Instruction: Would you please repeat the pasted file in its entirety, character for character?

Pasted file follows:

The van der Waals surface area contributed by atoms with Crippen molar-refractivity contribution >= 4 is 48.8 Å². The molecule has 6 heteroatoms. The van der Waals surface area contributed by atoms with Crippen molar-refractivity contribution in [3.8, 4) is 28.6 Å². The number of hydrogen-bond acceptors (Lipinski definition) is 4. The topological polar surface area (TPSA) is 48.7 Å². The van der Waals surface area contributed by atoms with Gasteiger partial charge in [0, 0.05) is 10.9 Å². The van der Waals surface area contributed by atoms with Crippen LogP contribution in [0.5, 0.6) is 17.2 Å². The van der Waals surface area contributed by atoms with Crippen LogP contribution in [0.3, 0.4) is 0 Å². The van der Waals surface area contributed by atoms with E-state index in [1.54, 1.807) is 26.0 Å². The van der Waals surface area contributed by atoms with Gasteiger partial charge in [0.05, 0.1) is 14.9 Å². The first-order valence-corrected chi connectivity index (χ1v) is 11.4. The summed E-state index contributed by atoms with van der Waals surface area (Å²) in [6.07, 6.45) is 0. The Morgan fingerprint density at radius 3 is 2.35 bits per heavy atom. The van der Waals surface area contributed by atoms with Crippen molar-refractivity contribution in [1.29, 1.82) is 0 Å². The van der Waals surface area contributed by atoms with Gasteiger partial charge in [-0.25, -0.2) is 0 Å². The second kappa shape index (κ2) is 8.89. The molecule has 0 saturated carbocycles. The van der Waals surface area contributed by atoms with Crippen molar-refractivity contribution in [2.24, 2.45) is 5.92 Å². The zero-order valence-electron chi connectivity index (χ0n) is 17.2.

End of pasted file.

The van der Waals surface area contributed by atoms with Crippen molar-refractivity contribution >= 4 is 48.8 Å². The molecule has 6 heteroatoms. The van der Waals surface area contributed by atoms with Crippen molar-refractivity contribution in [3.8, 4) is 28.6 Å². The number of hydrogen-bond acceptors (Lipinski definition) is 4. The topological polar surface area (TPSA) is 48.7 Å². The van der Waals surface area contributed by atoms with Gasteiger partial charge in [0, 0.05) is 10.9 Å². The van der Waals surface area contributed by atoms with Crippen LogP contribution in [0.5, 0.6) is 17.2 Å². The van der Waals surface area contributed by atoms with Crippen LogP contribution in [0.3, 0.4) is 0 Å². The van der Waals surface area contributed by atoms with E-state index in [1.54, 1.807) is 26.0 Å². The van der Waals surface area contributed by atoms with Gasteiger partial charge in [0.05, 0.1) is 14.9 Å². The first-order valence-corrected chi connectivity index (χ1v) is 11.4. The summed E-state index contributed by atoms with van der Waals surface area (Å²) in [6.07, 6.45) is 0. The Morgan fingerprint density at radius 3 is 2.35 bits per heavy atom. The van der Waals surface area contributed by atoms with Crippen molar-refractivity contribution in [1.29, 1.82) is 0 Å². The van der Waals surface area contributed by atoms with Gasteiger partial charge in [-0.25, -0.2) is 0 Å². The second kappa shape index (κ2) is 8.89. The molecule has 0 saturated carbocycles. The van der Waals surface area contributed by atoms with Crippen molar-refractivity contribution in [2.24, 2.45) is 5.92 Å². The zero-order valence-electron chi connectivity index (χ0n) is 17.2.